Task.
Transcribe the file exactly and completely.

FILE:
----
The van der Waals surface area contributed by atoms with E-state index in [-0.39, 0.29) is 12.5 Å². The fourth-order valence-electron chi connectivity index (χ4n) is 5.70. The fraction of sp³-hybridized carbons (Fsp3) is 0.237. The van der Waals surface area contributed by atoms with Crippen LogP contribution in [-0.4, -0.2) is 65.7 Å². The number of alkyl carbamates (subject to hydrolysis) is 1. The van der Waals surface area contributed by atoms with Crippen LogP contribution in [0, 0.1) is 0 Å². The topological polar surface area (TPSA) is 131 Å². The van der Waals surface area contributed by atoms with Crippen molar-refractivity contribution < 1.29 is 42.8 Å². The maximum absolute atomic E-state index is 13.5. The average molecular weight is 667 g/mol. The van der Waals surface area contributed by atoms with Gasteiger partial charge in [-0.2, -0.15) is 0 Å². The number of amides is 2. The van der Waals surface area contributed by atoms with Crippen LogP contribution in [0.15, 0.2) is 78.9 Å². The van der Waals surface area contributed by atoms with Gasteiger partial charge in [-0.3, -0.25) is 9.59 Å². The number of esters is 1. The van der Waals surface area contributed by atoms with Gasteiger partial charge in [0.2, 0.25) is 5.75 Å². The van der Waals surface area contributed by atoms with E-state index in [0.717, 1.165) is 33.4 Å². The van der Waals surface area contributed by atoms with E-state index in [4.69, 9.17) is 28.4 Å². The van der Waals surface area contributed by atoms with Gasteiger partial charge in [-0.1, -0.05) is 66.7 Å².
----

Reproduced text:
The van der Waals surface area contributed by atoms with E-state index in [-0.39, 0.29) is 12.5 Å². The fourth-order valence-electron chi connectivity index (χ4n) is 5.70. The fraction of sp³-hybridized carbons (Fsp3) is 0.237. The van der Waals surface area contributed by atoms with Crippen LogP contribution in [-0.4, -0.2) is 65.7 Å². The number of alkyl carbamates (subject to hydrolysis) is 1. The van der Waals surface area contributed by atoms with Crippen LogP contribution in [0, 0.1) is 0 Å². The topological polar surface area (TPSA) is 131 Å². The van der Waals surface area contributed by atoms with Crippen molar-refractivity contribution < 1.29 is 42.8 Å². The maximum absolute atomic E-state index is 13.5. The average molecular weight is 667 g/mol. The van der Waals surface area contributed by atoms with Gasteiger partial charge in [-0.2, -0.15) is 0 Å². The number of amides is 2. The van der Waals surface area contributed by atoms with Crippen LogP contribution in [0.15, 0.2) is 78.9 Å². The van der Waals surface area contributed by atoms with Gasteiger partial charge in [-0.3, -0.25) is 9.59 Å². The number of esters is 1. The van der Waals surface area contributed by atoms with Gasteiger partial charge in [0.2, 0.25) is 5.75 Å². The van der Waals surface area contributed by atoms with E-state index in [0.717, 1.165) is 33.4 Å². The van der Waals surface area contributed by atoms with E-state index in [4.69, 9.17) is 28.4 Å². The van der Waals surface area contributed by atoms with Gasteiger partial charge in [-0.1, -0.05) is 66.7 Å².